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Human rights lawyer Zhou Shifeng served 7 years after being arrested in the “709” crackdown in 2015. Photo: Handout

‘709’ crackdown: Chinese human rights lawyer Zhou Shifeng released after 7 years in prison for subversion

  • Zhou was the first rights lawyer to face trial from the nationwide crackdown in 2015 which saw over 300 lawyers and activists detained
  • Observers note that his release coincides with the jailing of his law school classmate Fu Zhenghua, a senior police chief at the time of the purge
Zhou Shifeng, the first Chinese rights lawyer to face trial during the nationwide crackdown on advocates and activists in 2015, has been released from prison after serving a seven-year sentence for subversion.

“Thank you very much for caring about my situation. I believe this shows the care for the rule of law and human rights law in China,” Zhou told the South China Morning Post by phone on Monday after his release on the weekend.

His tone was buoyant but the 57-year-old said now was not a good time for him to speak up about his situation.

Wang Quanzhang, a friend of Zhou and also once a prominent human rights lawyer, also talked to Zhou on the phone.

“Zhou reckons that the ‘709 crackdown’ is a major historical, political and legal event. Lawyers and human rights defenders involved in this event are important contributors in the history of the rule of law and human rights protection in China,” Wang said.


Chinese human rights lawyer Wang Quanzhang reunites with family

Chinese human rights lawyer Wang Quanzhang reunites with family

Zhou was among more than 300 people around the country who were detained or interrogated during the 2015 crackdown, and among seven people convicted of subversion and handed prison sentences ranging from three to eight years.

It was called the 709 crackdown after the date arrests began – July 9. The event significantly reshaped the landscape of political activism in China where it became the norm to disbar lawyers who took up sensitive cases.

Critics say the purge was meant to silence the country’s emerging rights defence movement. Many of the released 709 lawyers reported various degrees of physical and psychological abuse, including being medicated against their will while in custody, and placed under de facto house arrest after leaving custody.

709 crackdown was just the start for China’s human rights lawyers

Zhou is the former director of the now-closed Beijing Fengrui Law Firm, which was known for representing politically sensitive cases, including defending petitioners, the Falun Gong spiritual sect and other groups that challenged authorities.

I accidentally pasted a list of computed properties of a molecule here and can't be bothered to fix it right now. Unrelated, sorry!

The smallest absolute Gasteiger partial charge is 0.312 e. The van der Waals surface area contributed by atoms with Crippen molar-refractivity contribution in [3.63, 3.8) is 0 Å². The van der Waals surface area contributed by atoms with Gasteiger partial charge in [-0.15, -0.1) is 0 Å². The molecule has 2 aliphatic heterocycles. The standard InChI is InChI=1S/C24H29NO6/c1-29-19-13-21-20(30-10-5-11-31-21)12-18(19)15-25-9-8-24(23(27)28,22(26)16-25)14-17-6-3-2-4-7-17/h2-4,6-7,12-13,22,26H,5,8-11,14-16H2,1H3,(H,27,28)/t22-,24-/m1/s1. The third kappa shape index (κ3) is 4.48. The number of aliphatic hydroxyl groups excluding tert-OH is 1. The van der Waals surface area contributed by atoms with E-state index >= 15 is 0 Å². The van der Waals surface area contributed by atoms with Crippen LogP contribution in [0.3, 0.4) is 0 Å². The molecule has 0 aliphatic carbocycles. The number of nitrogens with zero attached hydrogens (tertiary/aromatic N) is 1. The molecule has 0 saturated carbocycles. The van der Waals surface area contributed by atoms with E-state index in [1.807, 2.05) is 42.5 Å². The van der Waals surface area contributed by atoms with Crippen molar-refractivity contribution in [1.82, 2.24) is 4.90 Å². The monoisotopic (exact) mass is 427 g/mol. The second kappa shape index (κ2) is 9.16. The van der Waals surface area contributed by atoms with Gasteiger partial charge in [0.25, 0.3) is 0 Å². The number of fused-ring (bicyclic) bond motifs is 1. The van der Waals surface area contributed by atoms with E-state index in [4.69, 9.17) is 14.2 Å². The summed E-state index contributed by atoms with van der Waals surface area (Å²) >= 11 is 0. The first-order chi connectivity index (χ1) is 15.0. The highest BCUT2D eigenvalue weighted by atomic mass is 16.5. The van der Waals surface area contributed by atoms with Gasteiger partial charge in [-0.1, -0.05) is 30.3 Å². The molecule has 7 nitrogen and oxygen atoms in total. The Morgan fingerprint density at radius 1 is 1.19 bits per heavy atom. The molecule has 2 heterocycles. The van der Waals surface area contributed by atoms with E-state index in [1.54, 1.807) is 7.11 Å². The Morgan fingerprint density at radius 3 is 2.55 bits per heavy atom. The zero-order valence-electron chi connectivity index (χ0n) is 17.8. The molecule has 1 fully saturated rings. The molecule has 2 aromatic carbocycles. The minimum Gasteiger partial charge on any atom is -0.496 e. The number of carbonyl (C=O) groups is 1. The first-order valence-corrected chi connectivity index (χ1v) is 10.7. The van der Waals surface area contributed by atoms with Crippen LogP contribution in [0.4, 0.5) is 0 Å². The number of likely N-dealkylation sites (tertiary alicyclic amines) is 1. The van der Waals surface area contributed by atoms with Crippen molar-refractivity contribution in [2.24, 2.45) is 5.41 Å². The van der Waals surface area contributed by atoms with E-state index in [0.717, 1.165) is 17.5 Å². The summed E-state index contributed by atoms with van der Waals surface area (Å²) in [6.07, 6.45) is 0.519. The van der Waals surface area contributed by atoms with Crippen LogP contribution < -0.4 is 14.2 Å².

The law firm’s “Fengrui” name is derived from Zhou Shifeng’s own name. He has been involved in many high-profile cases, including the Sanlu formula scandal in 2008, when a Chinese maker of milk for babies mixed melamine in its products to increase protein test results. It was only detected after thousands of infants were poisoned, including more than 50,000 who were admitted to hospital.

The law firm found itself in the crosshairs of the authorities’ sweeping campaign during the 709 crackdown. Many of Zhou’s colleagues, including human rights lawyers Liu Xiaoyuan and Wang Yu, were detained. Wang Yu has been repeatedly detained and put under surveillance for extended periods by Chinese authorities.
Zhou was prosecuted alongside Zhai Yanmin, Hu Shigen and Guo Hongguo for conspiring and plotting to subvert state power and had “established a systematic ideology, method and steps to achieve it”, according to state media.


China's 709 crackdown lawyer Wang Yu condemns authorities for the torment of her son

China's 709 crackdown lawyer Wang Yu condemns authorities for the torment of her son
In August 2016, Zhou pleaded guilty to subversion and “thanked the court for its fairness” without further appeal at Tianjin No 2 Intermediate People’s Court.
His release comes about three weeks before the 20th Communist Party congress, which will set the tone for the party for the next five years and is likely to secure President Xi Jinping’s third term as leader.
Rights lawyers have noted that the release of Zhou came after the recent jailing of Fu Zhenghua, who was a senior police chief when the crackdown took place in 2015.

In China, three ex-police chiefs given long jail sentences for corruption

Last Thursday, Fu was handed a suspended death sentence by a court on corruption charges. He was among half a dozen former police chiefs jailed over the last week. All were accused by the party of disloyalty to Xi before facing corruption charges.

Zhou, who was in the same class as Fu at Peking University law school, greeted Fu’s conviction with relief, according to Wang Quanzhang, who spoke to Zhou on Sunday.

Additional reporting by Mimi Lau